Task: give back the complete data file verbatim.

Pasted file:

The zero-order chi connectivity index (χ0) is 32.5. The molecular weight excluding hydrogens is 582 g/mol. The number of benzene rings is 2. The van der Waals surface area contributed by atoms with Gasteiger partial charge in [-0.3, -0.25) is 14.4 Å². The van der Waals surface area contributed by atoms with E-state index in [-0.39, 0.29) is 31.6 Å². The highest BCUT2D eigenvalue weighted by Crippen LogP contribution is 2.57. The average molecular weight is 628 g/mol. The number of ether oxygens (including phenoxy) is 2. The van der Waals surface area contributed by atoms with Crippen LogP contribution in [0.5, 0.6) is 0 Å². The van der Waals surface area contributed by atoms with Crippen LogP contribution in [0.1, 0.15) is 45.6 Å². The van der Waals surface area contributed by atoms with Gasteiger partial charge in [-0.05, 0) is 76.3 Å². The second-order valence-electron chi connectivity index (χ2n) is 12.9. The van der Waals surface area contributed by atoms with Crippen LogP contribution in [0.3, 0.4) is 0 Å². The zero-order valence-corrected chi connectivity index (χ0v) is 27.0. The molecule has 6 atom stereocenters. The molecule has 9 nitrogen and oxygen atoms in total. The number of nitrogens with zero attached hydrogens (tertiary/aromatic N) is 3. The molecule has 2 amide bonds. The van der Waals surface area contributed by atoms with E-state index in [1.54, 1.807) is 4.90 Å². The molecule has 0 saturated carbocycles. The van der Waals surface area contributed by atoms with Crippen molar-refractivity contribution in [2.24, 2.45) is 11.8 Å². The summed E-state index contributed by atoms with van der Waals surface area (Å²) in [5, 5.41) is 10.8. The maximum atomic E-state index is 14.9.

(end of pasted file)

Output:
The zero-order chi connectivity index (χ0) is 32.5. The molecular weight excluding hydrogens is 582 g/mol. The number of benzene rings is 2. The van der Waals surface area contributed by atoms with Gasteiger partial charge in [-0.3, -0.25) is 14.4 Å². The van der Waals surface area contributed by atoms with E-state index in [-0.39, 0.29) is 31.6 Å². The highest BCUT2D eigenvalue weighted by Crippen LogP contribution is 2.57. The average molecular weight is 628 g/mol. The number of ether oxygens (including phenoxy) is 2. The van der Waals surface area contributed by atoms with Crippen LogP contribution in [0.5, 0.6) is 0 Å². The van der Waals surface area contributed by atoms with Crippen LogP contribution in [0.1, 0.15) is 45.6 Å². The van der Waals surface area contributed by atoms with Gasteiger partial charge in [-0.05, 0) is 76.3 Å². The second-order valence-electron chi connectivity index (χ2n) is 12.9. The van der Waals surface area contributed by atoms with Crippen LogP contribution in [0.3, 0.4) is 0 Å². The zero-order valence-corrected chi connectivity index (χ0v) is 27.0. The molecule has 6 atom stereocenters. The molecule has 9 nitrogen and oxygen atoms in total. The number of nitrogens with zero attached hydrogens (tertiary/aromatic N) is 3. The molecule has 2 amide bonds. The van der Waals surface area contributed by atoms with E-state index in [1.54, 1.807) is 4.90 Å². The molecule has 0 saturated carbocycles. The van der Waals surface area contributed by atoms with Crippen molar-refractivity contribution in [2.24, 2.45) is 11.8 Å². The summed E-state index contributed by atoms with van der Waals surface area (Å²) in [5, 5.41) is 10.8. The maximum atomic E-state index is 14.9.